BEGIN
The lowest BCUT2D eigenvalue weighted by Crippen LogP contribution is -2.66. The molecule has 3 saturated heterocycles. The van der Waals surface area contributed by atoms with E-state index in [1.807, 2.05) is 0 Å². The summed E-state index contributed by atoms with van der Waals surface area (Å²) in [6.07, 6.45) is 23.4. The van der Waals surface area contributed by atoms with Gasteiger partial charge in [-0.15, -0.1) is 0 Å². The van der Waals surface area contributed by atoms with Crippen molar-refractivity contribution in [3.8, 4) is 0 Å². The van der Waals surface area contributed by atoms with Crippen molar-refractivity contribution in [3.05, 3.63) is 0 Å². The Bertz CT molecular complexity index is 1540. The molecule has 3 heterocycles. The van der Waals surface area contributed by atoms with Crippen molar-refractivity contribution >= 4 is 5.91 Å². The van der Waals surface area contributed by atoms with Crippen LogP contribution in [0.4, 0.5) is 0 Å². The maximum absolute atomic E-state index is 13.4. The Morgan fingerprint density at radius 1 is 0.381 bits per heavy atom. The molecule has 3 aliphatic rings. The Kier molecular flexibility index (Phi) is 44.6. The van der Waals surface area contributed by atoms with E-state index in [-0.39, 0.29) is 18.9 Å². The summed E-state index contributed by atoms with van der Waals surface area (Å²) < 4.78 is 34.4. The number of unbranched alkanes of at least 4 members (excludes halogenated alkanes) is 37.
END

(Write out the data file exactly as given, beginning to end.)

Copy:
The lowest BCUT2D eigenvalue weighted by Crippen LogP contribution is -2.66. The molecule has 3 saturated heterocycles. The van der Waals surface area contributed by atoms with E-state index in [1.807, 2.05) is 0 Å². The summed E-state index contributed by atoms with van der Waals surface area (Å²) in [6.07, 6.45) is 23.4. The van der Waals surface area contributed by atoms with Gasteiger partial charge in [-0.15, -0.1) is 0 Å². The van der Waals surface area contributed by atoms with Crippen molar-refractivity contribution in [3.8, 4) is 0 Å². The van der Waals surface area contributed by atoms with Crippen molar-refractivity contribution in [3.05, 3.63) is 0 Å². The Bertz CT molecular complexity index is 1540. The molecule has 3 heterocycles. The van der Waals surface area contributed by atoms with Crippen molar-refractivity contribution >= 4 is 5.91 Å². The van der Waals surface area contributed by atoms with Crippen LogP contribution in [0.4, 0.5) is 0 Å². The maximum absolute atomic E-state index is 13.4. The Morgan fingerprint density at radius 1 is 0.381 bits per heavy atom. The molecule has 3 aliphatic rings. The Kier molecular flexibility index (Phi) is 44.6. The van der Waals surface area contributed by atoms with E-state index in [-0.39, 0.29) is 18.9 Å². The summed E-state index contributed by atoms with van der Waals surface area (Å²) < 4.78 is 34.4. The number of unbranched alkanes of at least 4 members (excludes halogenated alkanes) is 37.